At the of eight, she was also scouted for athletics training by the Coach of Canterbury Athletics Club, the Sports Scientist- Dr John Norris, who identified the talents of a future sprinting champion in her. He managed to convince her parents to allow him coach her. She very soon became one of Britain’s fastest Sprinters, and rated as having the fastest start in British athletics, at the age of 15. After having missed out on qualification for the 1972 Munich Olympics. She moved to Berkshire England with her parents where she attended Kendrick Girls Grammar School, and joined Reading Athletics Club, where she was being prepared the Montreal Olympics of 1976, alongside Olympic Bronze Medallist Beverley Goddard (Callendar). She joined the Reading Ladies Football Club and in a match in 1973, she suffered a serious Injury, as a result of which she ended up in Hospital for two weeks and which signalled the end of her athletics career.
The devastated young girl, was however comforted by her parents and her School’s Music Teacher- John Dusaint, who thought to engage her energy after the loss of athletics, by introducing her to an Instrument called the Classical Bass, which she had never seen before. Her doubts about her ability to play this massive instrument, were allayed by DuSaint, reminding her that she had never failed at anything she put her mind to.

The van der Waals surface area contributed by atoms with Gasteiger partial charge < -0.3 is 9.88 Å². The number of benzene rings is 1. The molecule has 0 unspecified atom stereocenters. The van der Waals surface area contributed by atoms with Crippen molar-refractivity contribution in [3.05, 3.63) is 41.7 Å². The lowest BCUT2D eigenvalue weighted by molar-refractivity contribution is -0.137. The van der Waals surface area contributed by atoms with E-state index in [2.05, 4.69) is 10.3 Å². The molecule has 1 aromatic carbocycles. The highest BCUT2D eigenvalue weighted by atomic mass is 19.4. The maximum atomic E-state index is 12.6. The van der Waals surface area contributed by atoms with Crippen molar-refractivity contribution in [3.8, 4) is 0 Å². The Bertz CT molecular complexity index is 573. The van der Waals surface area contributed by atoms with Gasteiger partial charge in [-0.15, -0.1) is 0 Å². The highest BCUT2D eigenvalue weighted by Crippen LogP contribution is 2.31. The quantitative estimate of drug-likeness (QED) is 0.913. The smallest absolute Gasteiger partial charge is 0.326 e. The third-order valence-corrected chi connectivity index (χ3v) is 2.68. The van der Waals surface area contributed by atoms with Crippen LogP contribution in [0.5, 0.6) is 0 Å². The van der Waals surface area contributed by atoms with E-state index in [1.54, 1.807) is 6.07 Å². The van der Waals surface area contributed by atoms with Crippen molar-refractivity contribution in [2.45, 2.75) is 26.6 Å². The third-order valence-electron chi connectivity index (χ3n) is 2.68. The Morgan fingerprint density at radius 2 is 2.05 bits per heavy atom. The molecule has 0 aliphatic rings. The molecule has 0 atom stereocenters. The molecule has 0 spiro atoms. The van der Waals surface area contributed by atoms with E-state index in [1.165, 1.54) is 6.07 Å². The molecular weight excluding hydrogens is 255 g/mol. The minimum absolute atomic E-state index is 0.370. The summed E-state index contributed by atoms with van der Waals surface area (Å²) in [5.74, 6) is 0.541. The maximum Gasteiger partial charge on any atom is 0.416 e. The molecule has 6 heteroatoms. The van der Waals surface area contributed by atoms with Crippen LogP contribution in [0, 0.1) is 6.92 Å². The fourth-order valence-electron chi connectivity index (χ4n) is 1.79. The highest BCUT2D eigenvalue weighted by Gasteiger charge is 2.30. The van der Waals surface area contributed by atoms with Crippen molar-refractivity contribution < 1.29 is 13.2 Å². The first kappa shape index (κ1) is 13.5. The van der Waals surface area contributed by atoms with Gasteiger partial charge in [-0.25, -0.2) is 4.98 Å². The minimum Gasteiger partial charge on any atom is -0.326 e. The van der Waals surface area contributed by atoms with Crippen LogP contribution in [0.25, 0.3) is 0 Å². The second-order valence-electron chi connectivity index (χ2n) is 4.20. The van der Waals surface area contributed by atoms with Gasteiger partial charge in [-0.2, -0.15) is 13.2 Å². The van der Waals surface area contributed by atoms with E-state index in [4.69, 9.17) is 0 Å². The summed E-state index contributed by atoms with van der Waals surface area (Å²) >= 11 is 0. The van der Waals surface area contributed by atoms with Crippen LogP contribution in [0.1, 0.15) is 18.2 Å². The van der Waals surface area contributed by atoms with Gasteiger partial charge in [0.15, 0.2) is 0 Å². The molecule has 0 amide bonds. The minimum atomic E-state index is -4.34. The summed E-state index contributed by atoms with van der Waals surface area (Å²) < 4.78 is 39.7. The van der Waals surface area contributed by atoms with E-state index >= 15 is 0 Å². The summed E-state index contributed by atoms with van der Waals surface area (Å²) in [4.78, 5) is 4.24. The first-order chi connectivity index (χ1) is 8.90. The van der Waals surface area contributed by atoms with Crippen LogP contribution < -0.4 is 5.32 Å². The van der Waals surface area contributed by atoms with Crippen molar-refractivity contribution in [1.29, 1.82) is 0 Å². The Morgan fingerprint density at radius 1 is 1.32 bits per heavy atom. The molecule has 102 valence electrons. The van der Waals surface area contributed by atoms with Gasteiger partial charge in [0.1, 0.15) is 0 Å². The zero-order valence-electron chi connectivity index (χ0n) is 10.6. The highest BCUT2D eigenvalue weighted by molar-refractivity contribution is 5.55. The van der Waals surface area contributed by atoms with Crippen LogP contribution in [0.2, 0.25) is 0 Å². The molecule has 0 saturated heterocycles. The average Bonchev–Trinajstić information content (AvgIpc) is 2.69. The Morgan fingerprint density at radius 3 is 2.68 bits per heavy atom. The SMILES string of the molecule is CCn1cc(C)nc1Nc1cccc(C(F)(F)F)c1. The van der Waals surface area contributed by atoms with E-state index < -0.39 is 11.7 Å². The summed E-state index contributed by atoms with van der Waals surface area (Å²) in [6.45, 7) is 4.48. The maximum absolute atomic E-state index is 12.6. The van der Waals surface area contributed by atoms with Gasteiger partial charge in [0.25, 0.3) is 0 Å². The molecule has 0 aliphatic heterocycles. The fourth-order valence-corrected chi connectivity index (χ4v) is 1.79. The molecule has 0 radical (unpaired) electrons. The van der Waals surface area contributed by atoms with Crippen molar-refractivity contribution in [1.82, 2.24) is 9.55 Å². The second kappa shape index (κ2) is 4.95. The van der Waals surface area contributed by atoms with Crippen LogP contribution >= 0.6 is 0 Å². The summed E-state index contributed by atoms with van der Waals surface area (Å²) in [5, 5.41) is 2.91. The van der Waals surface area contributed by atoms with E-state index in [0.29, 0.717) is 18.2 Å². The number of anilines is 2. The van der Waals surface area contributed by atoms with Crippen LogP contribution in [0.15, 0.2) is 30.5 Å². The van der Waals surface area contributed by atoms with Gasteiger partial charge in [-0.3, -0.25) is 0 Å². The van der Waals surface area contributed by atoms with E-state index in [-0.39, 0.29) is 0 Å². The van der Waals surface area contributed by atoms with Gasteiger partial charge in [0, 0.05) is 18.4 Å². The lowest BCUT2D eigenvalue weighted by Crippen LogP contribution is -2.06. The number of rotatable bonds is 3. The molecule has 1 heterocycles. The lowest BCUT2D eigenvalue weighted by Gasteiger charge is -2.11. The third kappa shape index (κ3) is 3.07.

Nwanoku duly threw herself into playing the Classical Bass, which was one the less popular Classical Instruments. The transfer was not difficult, as she was already an excellent Pianist and the years of discipline learnt in her athletic career, were easily transferred to her studentship in the Classical Bass. Her perspective on this was telling, in her own words: “I saw this as an opportunity and I grabbed it with both hands, I didn’t give myself time to grieve”. Upon completing her secondary school, her ambition was to attend the Royal Academy of Music, however common-sense dictated that she was not yet prepared to apply for admission to the Academy to study Bass, because she had only been playing the Instrument for a short time and with the extremely high standards of admission. As well, the cut-throat, competition for places, it was decided that she should take preparatory classes in Cambridge, funded by the Green Girls Foundation in Cambridge, with some financial assistance for rent from her parents. She had to work in all her spare time to raise money for her feeding. She played in a Classical Chamber Orchestra, gaining the most valuable experience.